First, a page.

If you are about to write a more complex document such as a report you may have collected a huge amount of information. You need to decide which information to include, and which to leave out. What are the key pieces of information, and what order should I put them in? What recommendations should I give the reader? You need to answer these questions before you begin to write.
Mind-mapping can be a great planning aid, because you begin with the central idea and then group key ideas around it. To each key idea you then attach related sub-points. In this way you can organise ideas quickly based on their relationships to each other. You also begin to see the actual report structure emerge, down to paragraph level or perhaps even sentence level. This makes your report so much easier to write.
Planning in more detail
Once you have planned your document there are several ways to organise the information in each part of it. These are:
- functional (how things work, how they are organised, systems and so on)
- order of importance
- general to particular
- simplest to most complex
- most desirable to least desirable solution.
A document may use more than one of these structures. For example: a report investigating failures of procedure may give a chronological account of the incidents so far. It would then perhaps go on to explain the failures in terms of their functional causes, and then give most desirable to least desirable solutions.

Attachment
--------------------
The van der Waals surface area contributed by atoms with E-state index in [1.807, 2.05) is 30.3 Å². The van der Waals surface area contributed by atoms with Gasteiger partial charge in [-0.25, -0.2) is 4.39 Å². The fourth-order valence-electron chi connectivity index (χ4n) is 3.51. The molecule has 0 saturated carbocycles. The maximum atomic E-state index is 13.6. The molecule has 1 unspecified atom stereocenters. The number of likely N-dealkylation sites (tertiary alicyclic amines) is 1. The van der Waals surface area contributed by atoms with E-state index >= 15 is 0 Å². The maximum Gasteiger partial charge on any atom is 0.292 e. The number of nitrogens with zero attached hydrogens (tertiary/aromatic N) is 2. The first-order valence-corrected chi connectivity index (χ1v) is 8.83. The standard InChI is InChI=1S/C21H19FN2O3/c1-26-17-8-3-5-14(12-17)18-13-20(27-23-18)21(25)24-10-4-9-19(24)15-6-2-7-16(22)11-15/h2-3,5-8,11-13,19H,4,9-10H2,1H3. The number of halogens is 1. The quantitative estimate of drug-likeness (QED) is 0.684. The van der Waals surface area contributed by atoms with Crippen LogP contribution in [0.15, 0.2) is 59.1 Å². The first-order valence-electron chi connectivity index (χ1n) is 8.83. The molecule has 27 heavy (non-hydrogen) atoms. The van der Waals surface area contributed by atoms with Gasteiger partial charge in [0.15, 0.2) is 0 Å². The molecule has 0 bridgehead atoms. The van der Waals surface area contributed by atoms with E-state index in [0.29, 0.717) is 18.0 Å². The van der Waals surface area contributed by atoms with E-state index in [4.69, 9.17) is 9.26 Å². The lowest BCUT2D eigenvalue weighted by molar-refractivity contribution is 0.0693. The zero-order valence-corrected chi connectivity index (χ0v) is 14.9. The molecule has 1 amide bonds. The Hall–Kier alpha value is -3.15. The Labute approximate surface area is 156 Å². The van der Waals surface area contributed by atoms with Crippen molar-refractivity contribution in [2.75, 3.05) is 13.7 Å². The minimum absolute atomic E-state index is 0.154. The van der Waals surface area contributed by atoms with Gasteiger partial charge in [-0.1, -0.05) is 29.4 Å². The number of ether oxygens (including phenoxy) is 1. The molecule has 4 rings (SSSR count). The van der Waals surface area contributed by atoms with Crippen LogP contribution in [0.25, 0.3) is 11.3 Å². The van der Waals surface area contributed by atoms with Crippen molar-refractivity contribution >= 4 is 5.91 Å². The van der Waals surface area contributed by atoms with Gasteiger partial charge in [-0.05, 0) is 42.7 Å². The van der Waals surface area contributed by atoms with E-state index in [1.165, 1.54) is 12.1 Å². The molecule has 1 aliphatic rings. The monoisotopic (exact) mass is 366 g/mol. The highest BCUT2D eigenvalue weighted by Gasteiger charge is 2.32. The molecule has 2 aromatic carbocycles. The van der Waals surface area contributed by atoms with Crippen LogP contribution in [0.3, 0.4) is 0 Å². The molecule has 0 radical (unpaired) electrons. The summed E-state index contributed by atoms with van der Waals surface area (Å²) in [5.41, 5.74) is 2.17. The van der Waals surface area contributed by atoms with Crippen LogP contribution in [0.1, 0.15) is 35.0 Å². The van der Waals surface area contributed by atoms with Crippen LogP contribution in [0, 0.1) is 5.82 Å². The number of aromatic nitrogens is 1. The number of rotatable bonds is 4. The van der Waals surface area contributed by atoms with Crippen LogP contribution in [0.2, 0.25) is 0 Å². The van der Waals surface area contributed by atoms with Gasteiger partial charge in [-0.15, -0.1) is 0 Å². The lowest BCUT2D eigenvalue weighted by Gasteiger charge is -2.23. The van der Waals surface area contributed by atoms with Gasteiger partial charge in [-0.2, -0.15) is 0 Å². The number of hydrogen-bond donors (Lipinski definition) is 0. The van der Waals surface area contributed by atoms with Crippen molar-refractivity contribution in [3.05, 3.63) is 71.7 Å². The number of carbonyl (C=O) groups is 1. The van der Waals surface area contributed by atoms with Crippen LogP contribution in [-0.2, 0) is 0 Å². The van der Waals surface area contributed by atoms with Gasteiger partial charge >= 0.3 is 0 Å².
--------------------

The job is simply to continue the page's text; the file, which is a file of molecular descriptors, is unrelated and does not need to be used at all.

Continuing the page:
Using the 'inverted pyramid' method
This is a great technique for organising an article, a short report or a section in a report, or even just a paragraph. It's used by many journalists. It helps to grab the reader's attention by giving them the most important (or newsworthy) information first. This is followed by the next-most-important information, and so on, until items of minor detail are left until the end of the article or can be edited out altogether.
Using this method means that people are more likely to start reading an article/paragraph, and that if they are in a hurry they can easily find the most important information.
The examples below show the difference between articles structured using the inverted pyramid method and ones written in chronological order.
When electricians wired the head office of the Midland Insurance Company some years ago, they neglected to install sufficient insulation at a point where the wires crossed a heating pipe in the basement.
Twelve employees of the Midland Insurance Company died today in an office blaze. Those killed included the finance director and visiting IT staff.
In 2016 the head office of the Uptown Bank will be moving over to a purely wireless network.
Uptown Bank expects to save over £120,000 a year following a change-over to a purely wireless network.
Planning and plain English go together
Your writing style is important of course. Short sentences, active verbs and familiar language will help your reader understand the material quickly. However, good organisation gives them a clear path through the information. Without this, they may still fail to get the most out of the document. People often stop reading because they 'can't see where the document is going'.
Go to the top of the page
© The Word Centre